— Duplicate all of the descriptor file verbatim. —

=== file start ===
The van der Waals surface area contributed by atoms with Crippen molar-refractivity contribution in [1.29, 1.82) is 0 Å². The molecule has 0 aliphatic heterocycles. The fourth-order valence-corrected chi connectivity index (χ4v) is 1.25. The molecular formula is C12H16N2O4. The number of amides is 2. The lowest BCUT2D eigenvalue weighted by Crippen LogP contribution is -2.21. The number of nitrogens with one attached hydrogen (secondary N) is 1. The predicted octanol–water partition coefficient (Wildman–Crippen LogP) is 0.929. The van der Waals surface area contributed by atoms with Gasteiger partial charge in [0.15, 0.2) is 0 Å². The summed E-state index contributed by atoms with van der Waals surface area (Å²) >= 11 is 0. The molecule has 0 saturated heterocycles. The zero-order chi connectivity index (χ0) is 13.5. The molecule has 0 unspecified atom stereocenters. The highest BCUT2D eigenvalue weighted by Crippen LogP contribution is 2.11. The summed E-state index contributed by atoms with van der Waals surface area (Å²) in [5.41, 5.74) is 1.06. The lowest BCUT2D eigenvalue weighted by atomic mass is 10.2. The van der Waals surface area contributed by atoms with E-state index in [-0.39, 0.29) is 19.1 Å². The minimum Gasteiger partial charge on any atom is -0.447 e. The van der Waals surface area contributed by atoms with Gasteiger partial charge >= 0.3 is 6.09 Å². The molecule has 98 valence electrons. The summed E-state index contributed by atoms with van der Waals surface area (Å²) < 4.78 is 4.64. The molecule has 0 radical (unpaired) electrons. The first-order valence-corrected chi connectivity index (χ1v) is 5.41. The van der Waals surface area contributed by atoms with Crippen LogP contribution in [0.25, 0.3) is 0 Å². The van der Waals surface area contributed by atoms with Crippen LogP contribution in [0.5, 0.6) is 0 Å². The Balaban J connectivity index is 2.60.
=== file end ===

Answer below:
The van der Waals surface area contributed by atoms with Crippen molar-refractivity contribution in [1.29, 1.82) is 0 Å². The molecule has 0 aliphatic heterocycles. The fourth-order valence-corrected chi connectivity index (χ4v) is 1.25. The molecular formula is C12H16N2O4. The number of amides is 2. The lowest BCUT2D eigenvalue weighted by Crippen LogP contribution is -2.21. The number of nitrogens with one attached hydrogen (secondary N) is 1. The predicted octanol–water partition coefficient (Wildman–Crippen LogP) is 0.929. The van der Waals surface area contributed by atoms with Gasteiger partial charge in [0.15, 0.2) is 0 Å². The summed E-state index contributed by atoms with van der Waals surface area (Å²) >= 11 is 0. The molecule has 0 saturated heterocycles. The zero-order chi connectivity index (χ0) is 13.5. The molecule has 0 unspecified atom stereocenters. The highest BCUT2D eigenvalue weighted by Crippen LogP contribution is 2.11. The summed E-state index contributed by atoms with van der Waals surface area (Å²) in [5.41, 5.74) is 1.06. The lowest BCUT2D eigenvalue weighted by atomic mass is 10.2. The van der Waals surface area contributed by atoms with E-state index in [-0.39, 0.29) is 19.1 Å². The minimum Gasteiger partial charge on any atom is -0.447 e. The van der Waals surface area contributed by atoms with Gasteiger partial charge >= 0.3 is 6.09 Å². The molecule has 98 valence electrons. The summed E-state index contributed by atoms with van der Waals surface area (Å²) < 4.78 is 4.64. The molecule has 0 radical (unpaired) electrons. The first-order valence-corrected chi connectivity index (χ1v) is 5.41. The van der Waals surface area contributed by atoms with Crippen LogP contribution in [0.25, 0.3) is 0 Å². The van der Waals surface area contributed by atoms with Crippen LogP contribution in [0.5, 0.6) is 0 Å². The Balaban J connectivity index is 2.60.